Last weekend, I helped organize and facilitate a workshop on how the peacebuilding community could respond and innovate in the tough political times that was held at George Mason University’s Point of View Retreat Center. In all, about fifty people representing networks of peacebuilders, community mediators, veterans, religious and spiritual leaders, data scientists, management consultants, and others spent two and a half days exploring the work we already do, finding overlapping efforts already under way, and laying out a schedule for what we could do together and separately until we gather again sometime next spring.
On April 6, I had the pleasure of attending the dedication and grand opening of Point of View, George Mason University’s new Point of View conference and retreat center. Located on Belmont Bay–an inlet of the Potomac River less than twenty miles from Washington–Point of View sits on 120 acres on the edge of s state park and a protected national wetland. For now, Point of View is just a wonderful meeting place. Once the fund raising is completed, it will have residential units which will allow negotiators and others to spend extended periods of time there
There are other centers that can be used for private meetings in the Washington, DC area, but Point of View will be unique because it is dedicated to conflict analysis and resolution and will be an integral part of GMU’s School of the same name (scar.gmu.edu).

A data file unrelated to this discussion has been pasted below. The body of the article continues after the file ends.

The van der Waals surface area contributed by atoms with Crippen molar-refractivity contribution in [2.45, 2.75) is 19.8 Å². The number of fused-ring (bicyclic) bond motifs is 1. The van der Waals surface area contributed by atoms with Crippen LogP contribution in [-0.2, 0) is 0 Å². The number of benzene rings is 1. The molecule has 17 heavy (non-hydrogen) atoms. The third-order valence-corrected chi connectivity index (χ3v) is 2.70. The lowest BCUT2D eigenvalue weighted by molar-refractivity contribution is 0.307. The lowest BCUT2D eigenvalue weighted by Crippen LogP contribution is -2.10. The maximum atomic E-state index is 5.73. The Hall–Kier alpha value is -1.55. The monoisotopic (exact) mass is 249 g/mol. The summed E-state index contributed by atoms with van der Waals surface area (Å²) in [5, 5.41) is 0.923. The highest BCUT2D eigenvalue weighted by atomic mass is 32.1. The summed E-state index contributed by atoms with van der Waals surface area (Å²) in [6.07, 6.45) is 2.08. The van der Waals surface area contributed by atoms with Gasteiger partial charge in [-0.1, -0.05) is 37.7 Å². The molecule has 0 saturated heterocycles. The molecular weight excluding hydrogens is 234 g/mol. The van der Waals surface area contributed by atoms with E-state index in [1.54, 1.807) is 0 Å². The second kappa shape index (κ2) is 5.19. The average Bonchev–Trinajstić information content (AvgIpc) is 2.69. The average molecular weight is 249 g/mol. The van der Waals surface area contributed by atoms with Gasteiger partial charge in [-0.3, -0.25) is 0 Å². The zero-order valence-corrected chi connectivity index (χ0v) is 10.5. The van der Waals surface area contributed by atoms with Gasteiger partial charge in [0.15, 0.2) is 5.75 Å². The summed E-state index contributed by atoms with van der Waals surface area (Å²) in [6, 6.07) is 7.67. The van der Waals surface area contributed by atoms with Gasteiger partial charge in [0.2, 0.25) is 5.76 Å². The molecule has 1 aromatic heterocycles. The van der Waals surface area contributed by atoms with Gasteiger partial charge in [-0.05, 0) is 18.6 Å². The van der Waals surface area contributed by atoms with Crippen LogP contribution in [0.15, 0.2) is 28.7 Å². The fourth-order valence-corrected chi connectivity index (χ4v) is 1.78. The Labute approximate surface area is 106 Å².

As its planners describe it on their web site.
Every day, we witness new acts of violence, civil war, and malevolent conflict around the world. Never has the world faced such a broad and urgent set of challenges and threats to international peace. To that end, The School for Conflict Analysis and Resolution (S-CAR) at George Mason University is developing PoV as a unique retreat complex to promote research in conflict analysis, facilitate conflict resolution and reconciliation, and offer training to a new generation of scholars and practitioners. Appropriately named Point of View, the complex provides a tranquil setting for high-level domestic and international dialogues, academic research, conferences, workshops, and skills training – all guided by S-CAR’s conflict resolution professionals.
So far, this blog focused on my work on wicked problems whose causes and consequences are so interconnected that you can’t solve them quickly, separately, or easily.
But I make my living as a peacebuilder. While the news from places like the Middle East is not good these days, we peacebuilders did get a piece (pun intended) of good news this week.
A new Geneva-based startup, Silicon Peace, has launched Peace Times News which does something that no one has done before. It gathers, curates, and publishes stories about conflict and peace efforts around the world. It has its fair share of stories about the world’s problems. This morning they included ones on Boko Haram in Nigeria, fighting in Syria, and the like.
But, it also has otherwise hard to find coverage not just of peace movements but of the role the private sector and technologists are playing and it extends the peacebuilder’s horizon to include other issues, including sustainability.